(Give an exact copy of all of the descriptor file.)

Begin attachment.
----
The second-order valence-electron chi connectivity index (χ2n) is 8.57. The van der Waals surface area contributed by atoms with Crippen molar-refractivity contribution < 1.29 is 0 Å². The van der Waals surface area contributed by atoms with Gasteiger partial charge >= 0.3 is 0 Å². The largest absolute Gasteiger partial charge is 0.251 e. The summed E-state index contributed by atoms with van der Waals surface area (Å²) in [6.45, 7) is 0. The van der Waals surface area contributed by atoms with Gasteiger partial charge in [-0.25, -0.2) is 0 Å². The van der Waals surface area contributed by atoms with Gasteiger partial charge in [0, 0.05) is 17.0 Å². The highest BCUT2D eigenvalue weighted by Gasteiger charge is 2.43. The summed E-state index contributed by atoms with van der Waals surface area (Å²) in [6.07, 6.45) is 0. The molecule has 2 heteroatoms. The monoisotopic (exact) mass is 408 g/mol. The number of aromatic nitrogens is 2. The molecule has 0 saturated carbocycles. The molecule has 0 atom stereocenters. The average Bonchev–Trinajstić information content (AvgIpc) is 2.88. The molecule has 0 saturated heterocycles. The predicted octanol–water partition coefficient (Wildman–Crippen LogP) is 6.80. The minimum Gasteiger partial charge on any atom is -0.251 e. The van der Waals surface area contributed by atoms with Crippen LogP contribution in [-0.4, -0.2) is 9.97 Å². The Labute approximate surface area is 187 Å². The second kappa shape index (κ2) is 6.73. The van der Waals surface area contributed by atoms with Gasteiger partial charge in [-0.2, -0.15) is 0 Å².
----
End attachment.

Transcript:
The second-order valence-electron chi connectivity index (χ2n) is 8.57. The van der Waals surface area contributed by atoms with Crippen molar-refractivity contribution < 1.29 is 0 Å². The van der Waals surface area contributed by atoms with Gasteiger partial charge >= 0.3 is 0 Å². The largest absolute Gasteiger partial charge is 0.251 e. The summed E-state index contributed by atoms with van der Waals surface area (Å²) in [6.45, 7) is 0. The van der Waals surface area contributed by atoms with Gasteiger partial charge in [-0.25, -0.2) is 0 Å². The van der Waals surface area contributed by atoms with Gasteiger partial charge in [0, 0.05) is 17.0 Å². The highest BCUT2D eigenvalue weighted by Gasteiger charge is 2.43. The summed E-state index contributed by atoms with van der Waals surface area (Å²) in [6.07, 6.45) is 0. The molecule has 2 heteroatoms. The monoisotopic (exact) mass is 408 g/mol. The number of aromatic nitrogens is 2. The molecule has 0 saturated carbocycles. The molecule has 0 atom stereocenters. The average Bonchev–Trinajstić information content (AvgIpc) is 2.88. The molecule has 0 saturated heterocycles. The predicted octanol–water partition coefficient (Wildman–Crippen LogP) is 6.80. The minimum Gasteiger partial charge on any atom is -0.251 e. The van der Waals surface area contributed by atoms with Crippen LogP contribution in [-0.4, -0.2) is 9.97 Å². The Labute approximate surface area is 187 Å². The second kappa shape index (κ2) is 6.73. The van der Waals surface area contributed by atoms with Gasteiger partial charge in [-0.2, -0.15) is 0 Å².